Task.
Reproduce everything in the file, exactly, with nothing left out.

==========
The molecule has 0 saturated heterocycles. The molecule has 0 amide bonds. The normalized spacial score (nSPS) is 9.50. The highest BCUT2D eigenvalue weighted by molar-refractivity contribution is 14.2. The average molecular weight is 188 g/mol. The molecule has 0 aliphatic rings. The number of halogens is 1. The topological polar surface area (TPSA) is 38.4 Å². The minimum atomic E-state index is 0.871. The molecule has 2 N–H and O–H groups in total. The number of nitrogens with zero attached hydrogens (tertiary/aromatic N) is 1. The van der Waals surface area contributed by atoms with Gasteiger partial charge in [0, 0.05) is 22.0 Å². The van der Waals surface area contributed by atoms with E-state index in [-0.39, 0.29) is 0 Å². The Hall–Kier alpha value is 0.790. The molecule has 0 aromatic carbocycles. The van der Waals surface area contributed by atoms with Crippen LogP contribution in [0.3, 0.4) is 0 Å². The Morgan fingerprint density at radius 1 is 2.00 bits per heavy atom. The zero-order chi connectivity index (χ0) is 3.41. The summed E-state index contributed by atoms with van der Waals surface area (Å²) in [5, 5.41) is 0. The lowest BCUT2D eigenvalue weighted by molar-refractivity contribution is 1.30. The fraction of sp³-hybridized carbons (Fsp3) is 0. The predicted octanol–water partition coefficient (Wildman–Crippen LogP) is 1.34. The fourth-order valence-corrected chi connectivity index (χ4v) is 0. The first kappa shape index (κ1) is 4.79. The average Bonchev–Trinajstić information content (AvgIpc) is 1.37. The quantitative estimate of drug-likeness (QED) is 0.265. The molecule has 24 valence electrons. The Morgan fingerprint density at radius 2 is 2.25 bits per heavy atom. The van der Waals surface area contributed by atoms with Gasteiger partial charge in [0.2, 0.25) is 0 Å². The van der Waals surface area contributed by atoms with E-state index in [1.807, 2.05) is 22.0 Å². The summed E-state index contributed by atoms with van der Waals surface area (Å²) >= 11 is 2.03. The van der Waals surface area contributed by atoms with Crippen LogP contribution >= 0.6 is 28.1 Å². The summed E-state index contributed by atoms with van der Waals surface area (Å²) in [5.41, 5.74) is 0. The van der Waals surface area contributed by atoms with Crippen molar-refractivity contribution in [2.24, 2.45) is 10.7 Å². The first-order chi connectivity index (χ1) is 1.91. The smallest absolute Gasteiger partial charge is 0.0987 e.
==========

The molecule has 0 saturated heterocycles. The molecule has 0 amide bonds. The normalized spacial score (nSPS) is 9.50. The highest BCUT2D eigenvalue weighted by molar-refractivity contribution is 14.2. The average molecular weight is 188 g/mol. The molecule has 0 aliphatic rings. The number of halogens is 1. The topological polar surface area (TPSA) is 38.4 Å². The minimum atomic E-state index is 0.871. The molecule has 2 N–H and O–H groups in total. The number of nitrogens with zero attached hydrogens (tertiary/aromatic N) is 1. The van der Waals surface area contributed by atoms with Gasteiger partial charge in [0, 0.05) is 22.0 Å². The van der Waals surface area contributed by atoms with E-state index in [-0.39, 0.29) is 0 Å². The Hall–Kier alpha value is 0.790. The molecule has 0 aromatic carbocycles. The van der Waals surface area contributed by atoms with Crippen LogP contribution in [0.3, 0.4) is 0 Å². The Morgan fingerprint density at radius 1 is 2.00 bits per heavy atom. The zero-order chi connectivity index (χ0) is 3.41. The summed E-state index contributed by atoms with van der Waals surface area (Å²) in [5, 5.41) is 0. The lowest BCUT2D eigenvalue weighted by molar-refractivity contribution is 1.30. The fraction of sp³-hybridized carbons (Fsp3) is 0. The predicted octanol–water partition coefficient (Wildman–Crippen LogP) is 1.34. The fourth-order valence-corrected chi connectivity index (χ4v) is 0. The first kappa shape index (κ1) is 4.79. The average Bonchev–Trinajstić information content (AvgIpc) is 1.37. The quantitative estimate of drug-likeness (QED) is 0.265. The molecule has 24 valence electrons. The Morgan fingerprint density at radius 2 is 2.25 bits per heavy atom. The van der Waals surface area contributed by atoms with Gasteiger partial charge in [0.2, 0.25) is 0 Å². The van der Waals surface area contributed by atoms with E-state index in [1.807, 2.05) is 22.0 Å². The summed E-state index contributed by atoms with van der Waals surface area (Å²) >= 11 is 2.03. The van der Waals surface area contributed by atoms with Crippen LogP contribution >= 0.6 is 28.1 Å². The summed E-state index contributed by atoms with van der Waals surface area (Å²) in [5.41, 5.74) is 0. The van der Waals surface area contributed by atoms with Crippen molar-refractivity contribution in [2.24, 2.45) is 10.7 Å². The first-order chi connectivity index (χ1) is 1.91. The smallest absolute Gasteiger partial charge is 0.0987 e.